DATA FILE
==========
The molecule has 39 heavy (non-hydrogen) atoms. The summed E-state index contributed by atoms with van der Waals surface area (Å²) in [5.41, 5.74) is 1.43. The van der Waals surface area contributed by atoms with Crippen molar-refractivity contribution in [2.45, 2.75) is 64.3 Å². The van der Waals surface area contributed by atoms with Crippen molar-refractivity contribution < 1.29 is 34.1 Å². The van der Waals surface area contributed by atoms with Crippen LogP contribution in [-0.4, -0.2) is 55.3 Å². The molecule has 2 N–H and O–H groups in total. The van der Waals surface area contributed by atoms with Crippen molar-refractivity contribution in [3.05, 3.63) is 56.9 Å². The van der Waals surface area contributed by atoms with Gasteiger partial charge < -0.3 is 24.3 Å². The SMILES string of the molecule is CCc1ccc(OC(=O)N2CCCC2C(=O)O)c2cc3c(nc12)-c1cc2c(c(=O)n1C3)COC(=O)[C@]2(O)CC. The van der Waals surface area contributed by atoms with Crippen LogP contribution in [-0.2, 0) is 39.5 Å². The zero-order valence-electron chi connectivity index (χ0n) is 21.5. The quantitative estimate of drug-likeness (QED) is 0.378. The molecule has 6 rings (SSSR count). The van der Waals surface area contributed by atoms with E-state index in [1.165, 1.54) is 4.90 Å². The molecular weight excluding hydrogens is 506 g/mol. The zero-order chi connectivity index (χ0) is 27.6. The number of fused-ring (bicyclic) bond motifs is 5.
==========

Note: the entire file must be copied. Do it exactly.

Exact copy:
The molecule has 39 heavy (non-hydrogen) atoms. The summed E-state index contributed by atoms with van der Waals surface area (Å²) in [5.41, 5.74) is 1.43. The van der Waals surface area contributed by atoms with Crippen molar-refractivity contribution in [2.45, 2.75) is 64.3 Å². The van der Waals surface area contributed by atoms with Crippen molar-refractivity contribution < 1.29 is 34.1 Å². The van der Waals surface area contributed by atoms with Crippen LogP contribution in [-0.4, -0.2) is 55.3 Å². The molecule has 2 N–H and O–H groups in total. The van der Waals surface area contributed by atoms with Crippen molar-refractivity contribution in [3.05, 3.63) is 56.9 Å². The van der Waals surface area contributed by atoms with Gasteiger partial charge < -0.3 is 24.3 Å². The SMILES string of the molecule is CCc1ccc(OC(=O)N2CCCC2C(=O)O)c2cc3c(nc12)-c1cc2c(c(=O)n1C3)COC(=O)[C@]2(O)CC. The van der Waals surface area contributed by atoms with Crippen LogP contribution in [-0.2, 0) is 39.5 Å². The zero-order valence-electron chi connectivity index (χ0n) is 21.5. The quantitative estimate of drug-likeness (QED) is 0.378. The molecule has 6 rings (SSSR count). The van der Waals surface area contributed by atoms with E-state index in [1.165, 1.54) is 4.90 Å². The molecular weight excluding hydrogens is 506 g/mol. The zero-order chi connectivity index (χ0) is 27.6. The number of fused-ring (bicyclic) bond motifs is 5.